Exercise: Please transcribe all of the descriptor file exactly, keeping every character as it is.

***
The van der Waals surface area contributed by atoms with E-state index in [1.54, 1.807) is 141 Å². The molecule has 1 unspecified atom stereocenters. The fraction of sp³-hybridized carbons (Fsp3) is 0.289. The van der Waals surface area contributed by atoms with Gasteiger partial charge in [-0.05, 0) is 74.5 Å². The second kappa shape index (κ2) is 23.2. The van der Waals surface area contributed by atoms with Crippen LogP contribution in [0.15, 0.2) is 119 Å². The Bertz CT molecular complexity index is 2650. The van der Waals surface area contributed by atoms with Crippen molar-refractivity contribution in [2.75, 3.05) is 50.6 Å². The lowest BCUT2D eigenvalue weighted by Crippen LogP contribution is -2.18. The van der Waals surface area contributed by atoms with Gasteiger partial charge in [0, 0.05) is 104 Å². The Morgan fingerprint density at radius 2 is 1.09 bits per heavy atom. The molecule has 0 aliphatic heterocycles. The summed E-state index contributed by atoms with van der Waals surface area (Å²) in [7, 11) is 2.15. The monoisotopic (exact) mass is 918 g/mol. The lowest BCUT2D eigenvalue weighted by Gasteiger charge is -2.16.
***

The van der Waals surface area contributed by atoms with E-state index in [1.54, 1.807) is 141 Å². The molecule has 1 unspecified atom stereocenters. The fraction of sp³-hybridized carbons (Fsp3) is 0.289. The van der Waals surface area contributed by atoms with Gasteiger partial charge in [-0.05, 0) is 74.5 Å². The second kappa shape index (κ2) is 23.2. The van der Waals surface area contributed by atoms with Crippen LogP contribution in [0.15, 0.2) is 119 Å². The Bertz CT molecular complexity index is 2650. The van der Waals surface area contributed by atoms with Crippen molar-refractivity contribution in [2.75, 3.05) is 50.6 Å². The lowest BCUT2D eigenvalue weighted by Crippen LogP contribution is -2.18. The van der Waals surface area contributed by atoms with Gasteiger partial charge in [0, 0.05) is 104 Å². The Morgan fingerprint density at radius 2 is 1.09 bits per heavy atom. The molecule has 0 aliphatic heterocycles. The summed E-state index contributed by atoms with van der Waals surface area (Å²) in [7, 11) is 2.15. The monoisotopic (exact) mass is 918 g/mol. The lowest BCUT2D eigenvalue weighted by Gasteiger charge is -2.16.